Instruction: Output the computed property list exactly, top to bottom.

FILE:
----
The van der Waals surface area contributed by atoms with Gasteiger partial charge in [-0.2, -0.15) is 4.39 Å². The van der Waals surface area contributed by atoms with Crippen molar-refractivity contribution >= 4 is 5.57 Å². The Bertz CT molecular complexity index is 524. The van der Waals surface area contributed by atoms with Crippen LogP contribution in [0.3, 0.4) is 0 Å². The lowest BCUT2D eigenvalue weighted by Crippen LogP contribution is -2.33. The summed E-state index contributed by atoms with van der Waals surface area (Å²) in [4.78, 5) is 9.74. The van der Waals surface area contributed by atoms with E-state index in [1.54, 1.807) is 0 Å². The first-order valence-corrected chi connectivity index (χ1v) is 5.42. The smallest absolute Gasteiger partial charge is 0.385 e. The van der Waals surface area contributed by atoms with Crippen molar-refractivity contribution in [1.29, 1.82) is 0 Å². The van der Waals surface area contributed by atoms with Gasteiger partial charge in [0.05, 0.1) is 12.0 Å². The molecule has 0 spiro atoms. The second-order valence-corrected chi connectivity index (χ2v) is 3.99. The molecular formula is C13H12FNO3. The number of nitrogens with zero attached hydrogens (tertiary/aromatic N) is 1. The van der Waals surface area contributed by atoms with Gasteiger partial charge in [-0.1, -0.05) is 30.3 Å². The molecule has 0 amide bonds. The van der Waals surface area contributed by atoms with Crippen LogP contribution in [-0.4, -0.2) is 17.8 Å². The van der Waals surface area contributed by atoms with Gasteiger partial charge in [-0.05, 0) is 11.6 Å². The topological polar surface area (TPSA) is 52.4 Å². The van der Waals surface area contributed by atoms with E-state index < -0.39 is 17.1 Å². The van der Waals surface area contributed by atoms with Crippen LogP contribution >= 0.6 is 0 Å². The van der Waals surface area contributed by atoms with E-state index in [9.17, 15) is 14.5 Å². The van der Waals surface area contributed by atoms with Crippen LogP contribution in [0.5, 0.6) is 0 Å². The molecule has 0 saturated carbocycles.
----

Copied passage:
The van der Waals surface area contributed by atoms with Gasteiger partial charge in [-0.2, -0.15) is 4.39 Å². The van der Waals surface area contributed by atoms with Crippen molar-refractivity contribution >= 4 is 5.57 Å². The Bertz CT molecular complexity index is 524. The van der Waals surface area contributed by atoms with Crippen LogP contribution in [0.3, 0.4) is 0 Å². The lowest BCUT2D eigenvalue weighted by Crippen LogP contribution is -2.33. The summed E-state index contributed by atoms with van der Waals surface area (Å²) in [4.78, 5) is 9.74. The van der Waals surface area contributed by atoms with E-state index in [1.54, 1.807) is 0 Å². The first-order valence-corrected chi connectivity index (χ1v) is 5.42. The smallest absolute Gasteiger partial charge is 0.385 e. The van der Waals surface area contributed by atoms with Crippen molar-refractivity contribution in [1.29, 1.82) is 0 Å². The van der Waals surface area contributed by atoms with Gasteiger partial charge in [0.05, 0.1) is 12.0 Å². The molecule has 0 spiro atoms. The second-order valence-corrected chi connectivity index (χ2v) is 3.99. The molecular formula is C13H12FNO3. The number of nitrogens with zero attached hydrogens (tertiary/aromatic N) is 1. The van der Waals surface area contributed by atoms with Gasteiger partial charge in [-0.1, -0.05) is 30.3 Å². The molecule has 0 amide bonds. The van der Waals surface area contributed by atoms with Crippen LogP contribution in [-0.4, -0.2) is 17.8 Å². The van der Waals surface area contributed by atoms with Gasteiger partial charge in [-0.05, 0) is 11.6 Å². The topological polar surface area (TPSA) is 52.4 Å². The van der Waals surface area contributed by atoms with E-state index < -0.39 is 17.1 Å². The van der Waals surface area contributed by atoms with Crippen LogP contribution >= 0.6 is 0 Å². The van der Waals surface area contributed by atoms with E-state index in [9.17, 15) is 14.5 Å². The van der Waals surface area contributed by atoms with Crippen LogP contribution in [0.5, 0.6) is 0 Å². The molecule has 0 saturated carbocycles.